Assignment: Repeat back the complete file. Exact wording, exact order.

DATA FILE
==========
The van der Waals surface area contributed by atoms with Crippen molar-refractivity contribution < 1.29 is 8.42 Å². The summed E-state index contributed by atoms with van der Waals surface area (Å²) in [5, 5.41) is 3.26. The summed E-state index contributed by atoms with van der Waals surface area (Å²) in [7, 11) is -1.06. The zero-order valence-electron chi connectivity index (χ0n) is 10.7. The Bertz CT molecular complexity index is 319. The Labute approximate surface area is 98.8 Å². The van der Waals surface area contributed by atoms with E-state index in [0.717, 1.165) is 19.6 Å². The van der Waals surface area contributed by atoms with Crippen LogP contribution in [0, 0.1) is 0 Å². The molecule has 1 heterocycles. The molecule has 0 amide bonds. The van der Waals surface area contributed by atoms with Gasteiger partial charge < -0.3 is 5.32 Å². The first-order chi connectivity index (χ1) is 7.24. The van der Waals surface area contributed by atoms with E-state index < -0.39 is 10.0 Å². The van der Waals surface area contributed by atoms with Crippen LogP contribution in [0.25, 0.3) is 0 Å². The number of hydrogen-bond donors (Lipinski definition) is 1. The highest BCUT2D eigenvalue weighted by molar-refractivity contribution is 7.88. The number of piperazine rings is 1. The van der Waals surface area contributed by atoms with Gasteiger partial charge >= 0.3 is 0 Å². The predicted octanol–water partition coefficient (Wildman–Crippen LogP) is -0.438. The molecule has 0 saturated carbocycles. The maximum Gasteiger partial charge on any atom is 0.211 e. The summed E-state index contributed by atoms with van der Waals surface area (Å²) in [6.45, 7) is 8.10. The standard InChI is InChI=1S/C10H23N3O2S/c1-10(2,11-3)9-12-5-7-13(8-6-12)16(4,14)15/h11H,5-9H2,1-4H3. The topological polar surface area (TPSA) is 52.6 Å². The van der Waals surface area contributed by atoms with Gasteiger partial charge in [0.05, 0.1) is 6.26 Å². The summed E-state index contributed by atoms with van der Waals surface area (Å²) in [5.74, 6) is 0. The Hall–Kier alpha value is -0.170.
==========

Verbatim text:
The van der Waals surface area contributed by atoms with Crippen molar-refractivity contribution < 1.29 is 8.42 Å². The summed E-state index contributed by atoms with van der Waals surface area (Å²) in [5, 5.41) is 3.26. The summed E-state index contributed by atoms with van der Waals surface area (Å²) in [7, 11) is -1.06. The zero-order valence-electron chi connectivity index (χ0n) is 10.7. The Bertz CT molecular complexity index is 319. The Labute approximate surface area is 98.8 Å². The van der Waals surface area contributed by atoms with E-state index in [0.717, 1.165) is 19.6 Å². The van der Waals surface area contributed by atoms with Crippen LogP contribution in [0, 0.1) is 0 Å². The molecule has 1 heterocycles. The molecule has 0 amide bonds. The van der Waals surface area contributed by atoms with Gasteiger partial charge < -0.3 is 5.32 Å². The first-order chi connectivity index (χ1) is 7.24. The van der Waals surface area contributed by atoms with E-state index < -0.39 is 10.0 Å². The van der Waals surface area contributed by atoms with Crippen LogP contribution in [0.25, 0.3) is 0 Å². The number of hydrogen-bond donors (Lipinski definition) is 1. The highest BCUT2D eigenvalue weighted by molar-refractivity contribution is 7.88. The number of piperazine rings is 1. The van der Waals surface area contributed by atoms with Gasteiger partial charge >= 0.3 is 0 Å². The predicted octanol–water partition coefficient (Wildman–Crippen LogP) is -0.438. The molecule has 0 saturated carbocycles. The maximum Gasteiger partial charge on any atom is 0.211 e. The summed E-state index contributed by atoms with van der Waals surface area (Å²) in [6.45, 7) is 8.10. The standard InChI is InChI=1S/C10H23N3O2S/c1-10(2,11-3)9-12-5-7-13(8-6-12)16(4,14)15/h11H,5-9H2,1-4H3. The topological polar surface area (TPSA) is 52.6 Å². The van der Waals surface area contributed by atoms with Gasteiger partial charge in [0.05, 0.1) is 6.26 Å². The summed E-state index contributed by atoms with van der Waals surface area (Å²) in [5.74, 6) is 0. The Hall–Kier alpha value is -0.170.